To make a long story short, I hadn't double checked Grimey's math: the wayside was actually 9.5 miles away, along with a 0.5 mile detour off the AT to get there.  By the last 1.5 miles, I was running. When I got to the detour I dropped my pack, grabbed my wallet,  and sprinted down the path. I arrived at 5:34, covered in sweat, out of breath, only to learn that the wayside was open until 7. While waiting for my meal and milkshake to arrive (it was blackberry, by the way) I told Grimey and Ogre about my afternoon.  At the conclusion of my story,  Grimey said, "So let me get this straight: last night we learned that a shelter has been closed because of bears. Today you were delayed by a bear. And after that, you left your pack, full of food, a half mile away in the middle of the woods?"

"Huh," I said, "I guess I REALLY wanted this milkshake."

And then I wolfed down my dinner, downed my milkshake, and sprinted back to my pack, which had not been touched.

Ladies and gentlemen: I am a dumbass when it comes to food these days. But still, it was a delicious milkshake.

Saturday, June 4, 2011

More Mail Drops

Hi everyone!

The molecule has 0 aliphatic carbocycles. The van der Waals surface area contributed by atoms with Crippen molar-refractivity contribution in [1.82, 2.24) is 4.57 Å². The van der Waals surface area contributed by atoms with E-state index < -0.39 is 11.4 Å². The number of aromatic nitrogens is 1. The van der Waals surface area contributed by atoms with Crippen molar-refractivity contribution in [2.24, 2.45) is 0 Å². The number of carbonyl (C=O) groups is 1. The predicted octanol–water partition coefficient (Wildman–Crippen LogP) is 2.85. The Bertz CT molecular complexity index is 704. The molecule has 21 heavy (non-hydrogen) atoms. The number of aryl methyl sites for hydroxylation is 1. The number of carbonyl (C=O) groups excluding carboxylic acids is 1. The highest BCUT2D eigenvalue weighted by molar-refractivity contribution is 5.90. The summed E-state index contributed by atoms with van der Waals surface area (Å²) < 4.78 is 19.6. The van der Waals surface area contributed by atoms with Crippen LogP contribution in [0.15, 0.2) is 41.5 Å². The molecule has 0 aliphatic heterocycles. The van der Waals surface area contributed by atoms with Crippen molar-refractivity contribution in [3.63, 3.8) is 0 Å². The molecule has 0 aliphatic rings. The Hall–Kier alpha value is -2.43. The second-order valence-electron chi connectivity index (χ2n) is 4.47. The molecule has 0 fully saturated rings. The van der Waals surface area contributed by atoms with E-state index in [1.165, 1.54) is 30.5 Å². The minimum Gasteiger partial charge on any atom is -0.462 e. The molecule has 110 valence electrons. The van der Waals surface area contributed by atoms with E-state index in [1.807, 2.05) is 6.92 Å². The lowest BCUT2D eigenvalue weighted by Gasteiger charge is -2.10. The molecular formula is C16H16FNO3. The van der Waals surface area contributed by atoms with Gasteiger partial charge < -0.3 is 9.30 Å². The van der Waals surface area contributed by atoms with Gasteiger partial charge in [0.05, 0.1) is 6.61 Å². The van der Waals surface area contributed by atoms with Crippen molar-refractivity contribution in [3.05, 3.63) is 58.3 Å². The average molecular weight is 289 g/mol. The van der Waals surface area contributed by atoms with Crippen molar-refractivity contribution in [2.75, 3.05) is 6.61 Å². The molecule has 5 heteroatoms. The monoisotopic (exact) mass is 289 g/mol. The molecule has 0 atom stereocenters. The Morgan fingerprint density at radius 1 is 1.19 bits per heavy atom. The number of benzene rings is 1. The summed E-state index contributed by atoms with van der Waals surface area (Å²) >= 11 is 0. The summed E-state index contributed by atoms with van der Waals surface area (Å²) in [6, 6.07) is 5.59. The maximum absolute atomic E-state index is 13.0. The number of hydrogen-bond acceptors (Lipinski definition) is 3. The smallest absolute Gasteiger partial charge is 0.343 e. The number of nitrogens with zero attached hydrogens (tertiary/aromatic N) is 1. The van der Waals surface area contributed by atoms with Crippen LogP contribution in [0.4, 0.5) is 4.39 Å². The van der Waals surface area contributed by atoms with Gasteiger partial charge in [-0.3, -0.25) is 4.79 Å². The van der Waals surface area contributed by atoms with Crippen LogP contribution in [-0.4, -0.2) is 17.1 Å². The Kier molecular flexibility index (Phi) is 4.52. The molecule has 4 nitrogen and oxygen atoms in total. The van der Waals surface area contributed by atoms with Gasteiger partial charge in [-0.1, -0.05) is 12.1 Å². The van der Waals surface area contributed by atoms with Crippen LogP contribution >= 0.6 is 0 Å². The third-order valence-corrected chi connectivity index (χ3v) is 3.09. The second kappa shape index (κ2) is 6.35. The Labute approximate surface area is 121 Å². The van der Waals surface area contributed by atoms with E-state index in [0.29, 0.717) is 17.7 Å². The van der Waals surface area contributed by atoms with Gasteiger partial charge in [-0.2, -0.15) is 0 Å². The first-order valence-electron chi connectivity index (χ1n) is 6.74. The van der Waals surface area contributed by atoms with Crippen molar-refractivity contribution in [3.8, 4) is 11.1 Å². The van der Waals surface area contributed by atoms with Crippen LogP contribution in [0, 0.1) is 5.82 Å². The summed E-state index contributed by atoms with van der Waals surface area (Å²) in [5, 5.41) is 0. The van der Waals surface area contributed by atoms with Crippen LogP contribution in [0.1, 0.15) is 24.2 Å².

I'm updating my mail drop locations for the next few weeks.  If you want to send a letter, please send it to "Bree Carlson, Thru Hiker" by the dates at the following addresses:

~ June 9: General Delivery, Front Royal, VA, 22630
~ June 11: Bear's Den Hostel, 18393 Blue Ridge Mountain Road, Bluemont, VA 20135
~ June 12: General Delivery, Harper's Ferry, WV, 25425

Check it out: less than two weeks until the unofficial halfway point of the AT!  AMAZING!!!!

Friday, June 3, 2011

Flora and Fauna

The Mountain Laurel, Rhododendron, and Honeysuckle are blooming, and flowery perfume is lingering in the air throughout the AT.  The 'Long Green Tunnel' is finally in effect- I spend most of my days hiking through leafy green forests, with only occasional views of gorgeous topography or a visual sense of elevation gained or lost.  Compare, if you will: